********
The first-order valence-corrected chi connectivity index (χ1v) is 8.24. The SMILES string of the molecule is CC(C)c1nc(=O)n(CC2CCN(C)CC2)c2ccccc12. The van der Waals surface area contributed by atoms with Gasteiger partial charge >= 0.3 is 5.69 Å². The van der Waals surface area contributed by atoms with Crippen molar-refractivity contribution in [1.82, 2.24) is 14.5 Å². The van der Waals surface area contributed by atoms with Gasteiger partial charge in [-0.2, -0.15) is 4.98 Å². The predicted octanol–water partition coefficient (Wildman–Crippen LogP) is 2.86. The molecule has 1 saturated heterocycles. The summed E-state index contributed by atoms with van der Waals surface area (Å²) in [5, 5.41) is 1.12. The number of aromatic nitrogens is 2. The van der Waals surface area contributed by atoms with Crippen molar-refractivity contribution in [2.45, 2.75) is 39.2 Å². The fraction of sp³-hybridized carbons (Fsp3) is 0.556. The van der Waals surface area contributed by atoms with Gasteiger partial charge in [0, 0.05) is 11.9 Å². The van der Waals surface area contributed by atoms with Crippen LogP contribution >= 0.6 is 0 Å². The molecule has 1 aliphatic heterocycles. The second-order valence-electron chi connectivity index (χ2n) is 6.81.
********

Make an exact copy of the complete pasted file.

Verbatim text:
The first-order valence-corrected chi connectivity index (χ1v) is 8.24. The SMILES string of the molecule is CC(C)c1nc(=O)n(CC2CCN(C)CC2)c2ccccc12. The van der Waals surface area contributed by atoms with Gasteiger partial charge >= 0.3 is 5.69 Å². The van der Waals surface area contributed by atoms with Crippen molar-refractivity contribution in [1.82, 2.24) is 14.5 Å². The van der Waals surface area contributed by atoms with Gasteiger partial charge in [-0.2, -0.15) is 4.98 Å². The predicted octanol–water partition coefficient (Wildman–Crippen LogP) is 2.86. The molecule has 1 saturated heterocycles. The summed E-state index contributed by atoms with van der Waals surface area (Å²) in [5, 5.41) is 1.12. The number of aromatic nitrogens is 2. The van der Waals surface area contributed by atoms with Crippen molar-refractivity contribution in [2.45, 2.75) is 39.2 Å². The fraction of sp³-hybridized carbons (Fsp3) is 0.556. The van der Waals surface area contributed by atoms with Gasteiger partial charge in [0, 0.05) is 11.9 Å². The van der Waals surface area contributed by atoms with Crippen LogP contribution >= 0.6 is 0 Å². The molecule has 1 aliphatic heterocycles. The second-order valence-electron chi connectivity index (χ2n) is 6.81.